When I feel a little under the weather and or just unhappy, I take my favorite blanket and watch Chocolat. I can always count on Vianne- I’m in good hands. When she sees me, she always knows what I need the most at that time. Sometimes she offers me her 2000 year old Mayan recipe hot chocolate, sometimes her rich chocolate cake. It is often the darkest, the most bitter chocolate, but the red pepper jewel chocolates other times. Then as a cherry on top, once they party with Roux and gypsies on the boat, I’m a new person- no fuss, no drama! This happened again next week or so. When the movie finished I was craving for chocolate something. I was already drooling over the Pierre Herme’s Chocolate Deserts book for the last 45 minutes of the movie. Looking at the usual suspects, couldn’t decide what to bake, wanted them all, then decided on these chocolate madeleines. I baked, eat 3, then photographed, then eat another one… HAPPY!
Chocolate and Lemon Madeleines
adapted from “Chocolate Desserts by Pierre Herme” by Pierre Herme
makes 12 madeleines
1- An overnight rest in the refrigerator is what gives these madeleines their characteristic bump in the center. If you’re in a hurry, chill them for an hour – you won’t get as pronounced a bump, but cookies will bake better for the chill.
2- Madeleines can be kept at room temperature in an airtight tin for about 2 days or frozen for up to 2 weeks, but don’t toss them away if they get a little stale – that’s when they’re best for Proustian dipping.
- 1/2 cup + 1 tbsp (70 g) all-purpose flour
- 3 1/2 tbsp Dutch-processed cocoa powder, preferably Valrhona
- 1/2 tsp double-acting baking powder
- 1/3 cup + 2 tbsp (90 g) sugar
- pinch of salt
- grated zest of 1/4 lemon
- 2 large eggs (at room temperature)
- 6 1/2 tbsp (100 g) unsalted butter (at room temperature)
1. Sift together flour, cocoa powder and baking powder. Set aside. Put the sugar, salt and lemon zest into a bow and rub everything together with your fingertips until the sugar is moist, grainy and very aromatic.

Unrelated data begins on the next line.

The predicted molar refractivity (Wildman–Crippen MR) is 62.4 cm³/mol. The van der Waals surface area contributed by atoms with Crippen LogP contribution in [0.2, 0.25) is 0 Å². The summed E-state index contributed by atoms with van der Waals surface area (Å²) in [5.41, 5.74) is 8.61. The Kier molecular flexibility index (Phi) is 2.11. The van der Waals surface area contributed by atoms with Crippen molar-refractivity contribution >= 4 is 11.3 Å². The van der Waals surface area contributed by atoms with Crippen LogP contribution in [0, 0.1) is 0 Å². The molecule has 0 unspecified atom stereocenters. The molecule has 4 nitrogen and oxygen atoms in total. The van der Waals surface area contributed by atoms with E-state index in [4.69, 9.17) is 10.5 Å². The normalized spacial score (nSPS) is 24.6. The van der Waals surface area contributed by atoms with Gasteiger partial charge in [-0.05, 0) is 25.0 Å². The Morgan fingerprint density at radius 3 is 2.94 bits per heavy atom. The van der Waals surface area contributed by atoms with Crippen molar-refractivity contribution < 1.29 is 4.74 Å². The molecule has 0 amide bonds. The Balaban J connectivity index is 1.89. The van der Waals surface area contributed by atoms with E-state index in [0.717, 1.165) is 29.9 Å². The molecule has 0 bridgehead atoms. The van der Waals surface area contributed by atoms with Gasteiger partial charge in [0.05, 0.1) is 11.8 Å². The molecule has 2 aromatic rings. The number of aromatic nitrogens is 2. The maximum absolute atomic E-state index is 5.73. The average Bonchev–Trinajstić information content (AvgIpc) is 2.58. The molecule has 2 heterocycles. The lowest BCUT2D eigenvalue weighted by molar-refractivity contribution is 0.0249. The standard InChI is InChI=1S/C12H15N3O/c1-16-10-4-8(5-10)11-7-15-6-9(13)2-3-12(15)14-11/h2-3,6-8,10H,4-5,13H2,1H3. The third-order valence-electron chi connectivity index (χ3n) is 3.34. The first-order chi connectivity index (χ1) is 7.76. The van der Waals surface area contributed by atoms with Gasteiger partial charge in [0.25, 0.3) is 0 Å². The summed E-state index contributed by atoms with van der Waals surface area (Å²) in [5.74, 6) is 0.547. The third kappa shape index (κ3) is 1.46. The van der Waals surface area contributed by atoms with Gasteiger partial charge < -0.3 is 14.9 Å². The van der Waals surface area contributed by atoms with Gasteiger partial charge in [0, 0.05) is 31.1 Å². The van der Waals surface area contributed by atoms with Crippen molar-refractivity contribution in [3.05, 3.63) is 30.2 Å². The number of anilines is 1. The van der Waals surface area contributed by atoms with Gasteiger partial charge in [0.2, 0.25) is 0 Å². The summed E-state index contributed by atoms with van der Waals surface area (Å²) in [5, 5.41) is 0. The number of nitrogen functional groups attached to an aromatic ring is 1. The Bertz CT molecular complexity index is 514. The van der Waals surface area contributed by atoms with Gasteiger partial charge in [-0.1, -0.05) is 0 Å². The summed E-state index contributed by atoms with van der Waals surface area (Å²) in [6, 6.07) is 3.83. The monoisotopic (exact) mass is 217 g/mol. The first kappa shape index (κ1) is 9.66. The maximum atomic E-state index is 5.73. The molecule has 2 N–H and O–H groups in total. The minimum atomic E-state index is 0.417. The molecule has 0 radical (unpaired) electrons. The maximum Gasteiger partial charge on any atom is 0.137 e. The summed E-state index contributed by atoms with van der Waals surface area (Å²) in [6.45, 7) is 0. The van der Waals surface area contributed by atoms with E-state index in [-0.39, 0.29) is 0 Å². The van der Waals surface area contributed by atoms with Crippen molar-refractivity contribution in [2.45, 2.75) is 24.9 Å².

2. Using a whisk beat the eggs into the lemon-sugar until the mixture is blended. Squish the butter through your fingers to create what is called a pomade and add it into the bowl. Still working with the whisk, beat in the butter just to get it evenly distributed. Gently whisk in the sifted flour mixture, stirring only until the flour is incorporated and the mixture is smooth. Press a piece of plastic wrap against the surface of the batter and chill it overnight before baking. The overnight rest helps the cookies develop their characteristic bump on their backs; if you don’t have time for an overnight rest, try to give the batter at least an hour in the refrigerator.
3. When you are ready to bake the cookies, center a rack in the oven and preheat the oven to 425F (220C). Butter a 12-mold madeleine pan, than dust the molds with flour, tapping out the excess.
4. Divide the batter evenly among the madeleine molds. Place the pan in the oven, insert wooden spoon in the door to keep it slightly ajar, and immediately turn the oven temperature down to 350F (180C). Bake the cookies for 13 to 15 minutes, or until they are domed and spring back when pressed lightly. Unmold the cookies onto a work surface – you may have to rap the madeleine pan against the counter to release the cookies – then transfer them to a rack to cool to room temperature.
Umm, and my traditional controversial madeleines composition:
For the other one click!